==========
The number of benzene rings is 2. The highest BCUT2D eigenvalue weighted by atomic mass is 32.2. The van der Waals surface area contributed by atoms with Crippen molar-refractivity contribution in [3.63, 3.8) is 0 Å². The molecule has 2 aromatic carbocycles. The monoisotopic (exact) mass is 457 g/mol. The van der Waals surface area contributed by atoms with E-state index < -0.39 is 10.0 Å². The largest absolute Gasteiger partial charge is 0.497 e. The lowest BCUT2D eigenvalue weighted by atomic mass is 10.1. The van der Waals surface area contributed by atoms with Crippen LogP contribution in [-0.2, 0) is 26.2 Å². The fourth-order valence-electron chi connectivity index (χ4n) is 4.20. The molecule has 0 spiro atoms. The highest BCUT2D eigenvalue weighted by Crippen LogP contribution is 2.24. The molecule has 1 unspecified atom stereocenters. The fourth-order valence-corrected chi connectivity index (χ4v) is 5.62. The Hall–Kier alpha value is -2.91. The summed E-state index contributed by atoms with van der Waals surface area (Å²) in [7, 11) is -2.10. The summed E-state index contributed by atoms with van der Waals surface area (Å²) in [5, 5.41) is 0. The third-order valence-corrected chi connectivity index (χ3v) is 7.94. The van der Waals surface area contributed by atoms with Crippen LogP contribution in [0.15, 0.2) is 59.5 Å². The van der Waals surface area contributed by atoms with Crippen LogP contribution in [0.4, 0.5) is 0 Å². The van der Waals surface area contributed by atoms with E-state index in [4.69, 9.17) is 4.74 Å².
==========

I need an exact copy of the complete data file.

The number of benzene rings is 2. The highest BCUT2D eigenvalue weighted by atomic mass is 32.2. The van der Waals surface area contributed by atoms with Crippen molar-refractivity contribution in [3.63, 3.8) is 0 Å². The molecule has 2 aromatic carbocycles. The monoisotopic (exact) mass is 457 g/mol. The van der Waals surface area contributed by atoms with E-state index < -0.39 is 10.0 Å². The largest absolute Gasteiger partial charge is 0.497 e. The lowest BCUT2D eigenvalue weighted by atomic mass is 10.1. The van der Waals surface area contributed by atoms with Crippen LogP contribution in [-0.2, 0) is 26.2 Å². The fourth-order valence-electron chi connectivity index (χ4n) is 4.20. The molecule has 0 spiro atoms. The highest BCUT2D eigenvalue weighted by Crippen LogP contribution is 2.24. The molecule has 1 unspecified atom stereocenters. The fourth-order valence-corrected chi connectivity index (χ4v) is 5.62. The Hall–Kier alpha value is -2.91. The summed E-state index contributed by atoms with van der Waals surface area (Å²) in [7, 11) is -2.10. The summed E-state index contributed by atoms with van der Waals surface area (Å²) in [5, 5.41) is 0. The third-order valence-corrected chi connectivity index (χ3v) is 7.94. The van der Waals surface area contributed by atoms with Crippen LogP contribution in [0.15, 0.2) is 59.5 Å². The van der Waals surface area contributed by atoms with Crippen LogP contribution in [0.4, 0.5) is 0 Å². The van der Waals surface area contributed by atoms with E-state index in [4.69, 9.17) is 4.74 Å².